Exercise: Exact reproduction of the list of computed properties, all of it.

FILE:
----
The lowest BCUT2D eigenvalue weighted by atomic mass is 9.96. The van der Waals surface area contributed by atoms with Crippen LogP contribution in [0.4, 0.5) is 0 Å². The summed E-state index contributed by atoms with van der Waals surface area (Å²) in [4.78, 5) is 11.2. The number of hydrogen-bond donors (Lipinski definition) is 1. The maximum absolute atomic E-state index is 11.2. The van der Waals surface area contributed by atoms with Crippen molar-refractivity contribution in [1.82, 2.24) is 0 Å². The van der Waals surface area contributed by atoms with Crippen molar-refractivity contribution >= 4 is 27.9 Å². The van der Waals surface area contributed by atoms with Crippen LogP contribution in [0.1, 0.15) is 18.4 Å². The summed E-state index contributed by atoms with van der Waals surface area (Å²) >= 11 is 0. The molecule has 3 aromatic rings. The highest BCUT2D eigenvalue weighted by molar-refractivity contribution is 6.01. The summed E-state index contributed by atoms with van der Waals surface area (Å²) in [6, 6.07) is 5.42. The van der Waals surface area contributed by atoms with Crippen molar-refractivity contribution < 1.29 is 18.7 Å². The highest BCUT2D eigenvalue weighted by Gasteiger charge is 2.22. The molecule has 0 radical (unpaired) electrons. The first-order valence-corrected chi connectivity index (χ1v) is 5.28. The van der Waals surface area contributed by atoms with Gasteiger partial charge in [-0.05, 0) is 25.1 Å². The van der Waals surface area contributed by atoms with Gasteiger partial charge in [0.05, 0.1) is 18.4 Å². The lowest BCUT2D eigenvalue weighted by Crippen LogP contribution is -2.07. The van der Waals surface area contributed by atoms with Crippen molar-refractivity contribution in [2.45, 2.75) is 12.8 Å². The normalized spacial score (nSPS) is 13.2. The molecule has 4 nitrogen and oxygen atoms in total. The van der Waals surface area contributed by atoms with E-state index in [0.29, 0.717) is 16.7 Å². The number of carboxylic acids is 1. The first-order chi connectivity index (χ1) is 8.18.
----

The lowest BCUT2D eigenvalue weighted by atomic mass is 9.96. The van der Waals surface area contributed by atoms with Crippen LogP contribution in [0.4, 0.5) is 0 Å². The summed E-state index contributed by atoms with van der Waals surface area (Å²) in [4.78, 5) is 11.2. The number of hydrogen-bond donors (Lipinski definition) is 1. The maximum absolute atomic E-state index is 11.2. The van der Waals surface area contributed by atoms with Crippen molar-refractivity contribution in [1.82, 2.24) is 0 Å². The van der Waals surface area contributed by atoms with Crippen molar-refractivity contribution >= 4 is 27.9 Å². The van der Waals surface area contributed by atoms with Crippen LogP contribution in [0.1, 0.15) is 18.4 Å². The summed E-state index contributed by atoms with van der Waals surface area (Å²) >= 11 is 0. The molecule has 3 aromatic rings. The highest BCUT2D eigenvalue weighted by molar-refractivity contribution is 6.01. The summed E-state index contributed by atoms with van der Waals surface area (Å²) in [6, 6.07) is 5.42. The van der Waals surface area contributed by atoms with Crippen molar-refractivity contribution < 1.29 is 18.7 Å². The highest BCUT2D eigenvalue weighted by Gasteiger charge is 2.22. The molecule has 0 radical (unpaired) electrons. The first-order valence-corrected chi connectivity index (χ1v) is 5.28. The van der Waals surface area contributed by atoms with Gasteiger partial charge in [-0.05, 0) is 25.1 Å². The van der Waals surface area contributed by atoms with Gasteiger partial charge in [0.05, 0.1) is 18.4 Å². The lowest BCUT2D eigenvalue weighted by Crippen LogP contribution is -2.07. The van der Waals surface area contributed by atoms with Crippen molar-refractivity contribution in [2.45, 2.75) is 12.8 Å². The normalized spacial score (nSPS) is 13.2. The molecule has 4 nitrogen and oxygen atoms in total. The van der Waals surface area contributed by atoms with E-state index in [0.29, 0.717) is 16.7 Å². The number of carboxylic acids is 1. The first-order chi connectivity index (χ1) is 8.18.